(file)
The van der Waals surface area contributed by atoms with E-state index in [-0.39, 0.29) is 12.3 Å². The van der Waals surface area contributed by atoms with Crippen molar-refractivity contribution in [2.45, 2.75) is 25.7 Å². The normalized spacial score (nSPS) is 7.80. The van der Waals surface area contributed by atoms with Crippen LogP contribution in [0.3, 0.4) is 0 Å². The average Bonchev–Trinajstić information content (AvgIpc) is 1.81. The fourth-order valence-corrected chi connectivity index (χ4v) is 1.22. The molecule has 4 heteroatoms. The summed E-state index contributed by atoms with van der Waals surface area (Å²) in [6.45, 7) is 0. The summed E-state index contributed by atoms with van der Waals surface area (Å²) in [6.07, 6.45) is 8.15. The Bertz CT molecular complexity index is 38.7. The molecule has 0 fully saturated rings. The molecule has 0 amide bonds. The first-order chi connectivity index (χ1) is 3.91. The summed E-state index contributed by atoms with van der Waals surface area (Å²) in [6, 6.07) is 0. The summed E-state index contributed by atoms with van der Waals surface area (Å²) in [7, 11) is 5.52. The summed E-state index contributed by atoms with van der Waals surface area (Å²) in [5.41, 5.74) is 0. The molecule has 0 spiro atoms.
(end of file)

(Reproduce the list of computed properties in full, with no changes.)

The van der Waals surface area contributed by atoms with E-state index in [-0.39, 0.29) is 12.3 Å². The van der Waals surface area contributed by atoms with Crippen molar-refractivity contribution in [2.45, 2.75) is 25.7 Å². The normalized spacial score (nSPS) is 7.80. The van der Waals surface area contributed by atoms with Crippen LogP contribution in [0.3, 0.4) is 0 Å². The average Bonchev–Trinajstić information content (AvgIpc) is 1.81. The fourth-order valence-corrected chi connectivity index (χ4v) is 1.22. The molecule has 4 heteroatoms. The summed E-state index contributed by atoms with van der Waals surface area (Å²) in [6.45, 7) is 0. The summed E-state index contributed by atoms with van der Waals surface area (Å²) in [6.07, 6.45) is 8.15. The Bertz CT molecular complexity index is 38.7. The molecule has 0 fully saturated rings. The molecule has 0 amide bonds. The first-order chi connectivity index (χ1) is 3.91. The summed E-state index contributed by atoms with van der Waals surface area (Å²) in [6, 6.07) is 0. The summed E-state index contributed by atoms with van der Waals surface area (Å²) in [7, 11) is 5.52. The summed E-state index contributed by atoms with van der Waals surface area (Å²) in [5.41, 5.74) is 0. The molecule has 0 spiro atoms.